How to be loving parents – Colossians 3:18-21, Part 5

Photo by Mike Scheid on Unsplash

When our second son was in middle school, he wanted to go to a school dance. I don’t remember what our reason was, but we said No. This led to a long drawn out back and forth, highly emotional, discussion between us and our son, in which he was pleading for us to change. Parenting is filled with situations like that, isn’t it?

In yesterday’s post, we learned what Paul wrote in Colossians 3:20, where he taught children to obey their parents. Now look what he writes in verse 21, “Do not provoke your children, so that they become discouraged.”  Go back to verses 12-17 (starting here) which we studied last week and put on the clothing of peaceful love, as you interact with your children.  Gentle. Kind. Bearing with each other.  Forgiving one another.  Love them. 

Verses 20 and 21 are linked, aren’t they?  One of the ways that parents love their kids is by giving their kids boundaries, and holding their kids accountable by punishing their kids if the kids decide to break the boundaries.  That’s why Paul says, “Kids, obey.”  Because your parents will give you boundaries, rules, and while it will seem strict, it is because they love you and want your best. 

As I mentioned already, parents are not perfect.  I know that firsthand.  Parents, Paul reminds us that we can exasperate our kids.  So often, knowing where to draw the line on rules and punishments is incredibly difficult.  We can be too strict or inconsistent.

Remember our son’s middle school dance? He is quite the lawyer, and we considered the case he made, changing our minds.  I have often thought that while my wife, Michelle, seems so confident about making parental rules and standards and boundaries, as if they are absolutely correct, I am far more uncertain.  Parents, it is a tough thing to balance two biblical principles: love covers a multitude of sins, and speak the truth in love.  Should you be more gracious, or more strict?  Each kid is different, even if they were raised pretty much the same way in the same family.  What is clear is that you are not to discourage your kids. How can you discourage them? Many way. It could be by your strictness or your emotional distance or your up and down inconsistent behavior.  Therefore, and this is important, if you have discouraged them, go to them and apologize.  Likewise, kids, if you have not obeyed your parents, go to them and apologize.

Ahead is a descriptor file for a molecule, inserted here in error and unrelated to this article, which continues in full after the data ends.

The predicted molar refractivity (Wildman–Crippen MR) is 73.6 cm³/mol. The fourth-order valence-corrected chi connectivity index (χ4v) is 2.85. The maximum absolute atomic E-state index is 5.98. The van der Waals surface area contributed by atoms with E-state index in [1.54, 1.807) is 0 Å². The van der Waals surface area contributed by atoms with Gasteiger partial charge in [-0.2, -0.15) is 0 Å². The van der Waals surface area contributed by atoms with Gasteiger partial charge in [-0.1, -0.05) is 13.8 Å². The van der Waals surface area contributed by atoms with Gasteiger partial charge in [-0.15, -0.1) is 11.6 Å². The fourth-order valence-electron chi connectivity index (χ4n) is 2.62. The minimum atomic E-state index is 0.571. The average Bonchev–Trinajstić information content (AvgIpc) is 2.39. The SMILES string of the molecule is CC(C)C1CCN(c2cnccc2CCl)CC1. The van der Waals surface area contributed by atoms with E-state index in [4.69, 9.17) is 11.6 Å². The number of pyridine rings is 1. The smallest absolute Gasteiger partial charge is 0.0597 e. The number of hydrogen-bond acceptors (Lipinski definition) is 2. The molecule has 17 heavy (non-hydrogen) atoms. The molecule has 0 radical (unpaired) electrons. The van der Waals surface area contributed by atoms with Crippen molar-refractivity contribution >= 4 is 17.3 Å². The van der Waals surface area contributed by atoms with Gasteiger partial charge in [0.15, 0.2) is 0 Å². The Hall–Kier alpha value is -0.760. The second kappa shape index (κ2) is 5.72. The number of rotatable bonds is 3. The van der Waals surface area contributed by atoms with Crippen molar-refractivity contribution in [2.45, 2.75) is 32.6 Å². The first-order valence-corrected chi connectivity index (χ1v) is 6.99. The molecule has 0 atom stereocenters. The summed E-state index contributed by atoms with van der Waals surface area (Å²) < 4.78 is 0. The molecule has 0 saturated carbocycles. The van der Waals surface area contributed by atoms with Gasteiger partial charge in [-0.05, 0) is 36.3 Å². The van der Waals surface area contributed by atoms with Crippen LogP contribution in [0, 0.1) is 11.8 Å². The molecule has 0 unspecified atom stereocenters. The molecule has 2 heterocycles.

Frankly, though, I think the burden is on the parents. Parents, think about the clothing of peaceful love that we talked about last week.  We show that we put on that clothing when we bear with one another and forgive. As the older and likely more mature ones in the family, parents, take the initiative by going to your kids and asking forgiveness. 

Husbands and wives, the same goes for you. Reach out in love to one another.  Do the work of love, one to the other. 

If you need to, go to your family member right now.  Literally stop reading this post, and go to one another, confess your sins, ask forgiveness. 

Published by joelkime

I love my wife, Michelle, and our four kids and two daughters-in-law. I serve at Faith Church and love our church family. I teach a course online from time to time, and in my free time I love to read and exercise, especially running,

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